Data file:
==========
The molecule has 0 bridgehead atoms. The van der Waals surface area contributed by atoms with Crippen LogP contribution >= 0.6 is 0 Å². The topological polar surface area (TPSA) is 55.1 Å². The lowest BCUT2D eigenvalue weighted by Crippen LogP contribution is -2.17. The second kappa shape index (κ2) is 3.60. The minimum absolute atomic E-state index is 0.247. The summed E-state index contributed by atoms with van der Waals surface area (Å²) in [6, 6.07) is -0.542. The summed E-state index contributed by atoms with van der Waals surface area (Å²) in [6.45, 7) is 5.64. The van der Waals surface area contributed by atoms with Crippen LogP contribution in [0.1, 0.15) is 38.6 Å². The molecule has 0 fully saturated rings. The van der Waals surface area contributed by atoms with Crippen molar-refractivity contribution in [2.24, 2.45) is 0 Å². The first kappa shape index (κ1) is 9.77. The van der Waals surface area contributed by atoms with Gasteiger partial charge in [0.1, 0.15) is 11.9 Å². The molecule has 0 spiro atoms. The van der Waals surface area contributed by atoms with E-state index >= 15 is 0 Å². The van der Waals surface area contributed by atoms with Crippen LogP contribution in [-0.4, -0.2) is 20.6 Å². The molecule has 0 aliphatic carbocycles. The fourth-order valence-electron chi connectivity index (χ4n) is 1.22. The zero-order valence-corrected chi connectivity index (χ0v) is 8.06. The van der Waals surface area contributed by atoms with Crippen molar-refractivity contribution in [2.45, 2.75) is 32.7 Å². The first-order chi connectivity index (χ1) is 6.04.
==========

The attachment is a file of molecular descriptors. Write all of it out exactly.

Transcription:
The molecule has 0 bridgehead atoms. The van der Waals surface area contributed by atoms with Crippen LogP contribution >= 0.6 is 0 Å². The topological polar surface area (TPSA) is 55.1 Å². The lowest BCUT2D eigenvalue weighted by Crippen LogP contribution is -2.17. The second kappa shape index (κ2) is 3.60. The minimum absolute atomic E-state index is 0.247. The summed E-state index contributed by atoms with van der Waals surface area (Å²) in [6, 6.07) is -0.542. The summed E-state index contributed by atoms with van der Waals surface area (Å²) in [6.45, 7) is 5.64. The van der Waals surface area contributed by atoms with Crippen LogP contribution in [0.1, 0.15) is 38.6 Å². The molecule has 0 fully saturated rings. The van der Waals surface area contributed by atoms with Crippen molar-refractivity contribution in [2.24, 2.45) is 0 Å². The first kappa shape index (κ1) is 9.77. The van der Waals surface area contributed by atoms with Gasteiger partial charge in [0.1, 0.15) is 11.9 Å². The molecule has 0 spiro atoms. The van der Waals surface area contributed by atoms with E-state index >= 15 is 0 Å². The van der Waals surface area contributed by atoms with Crippen LogP contribution in [-0.4, -0.2) is 20.6 Å². The molecule has 0 aliphatic carbocycles. The fourth-order valence-electron chi connectivity index (χ4n) is 1.22. The zero-order valence-corrected chi connectivity index (χ0v) is 8.06. The van der Waals surface area contributed by atoms with Crippen molar-refractivity contribution in [2.45, 2.75) is 32.7 Å². The first-order chi connectivity index (χ1) is 6.04.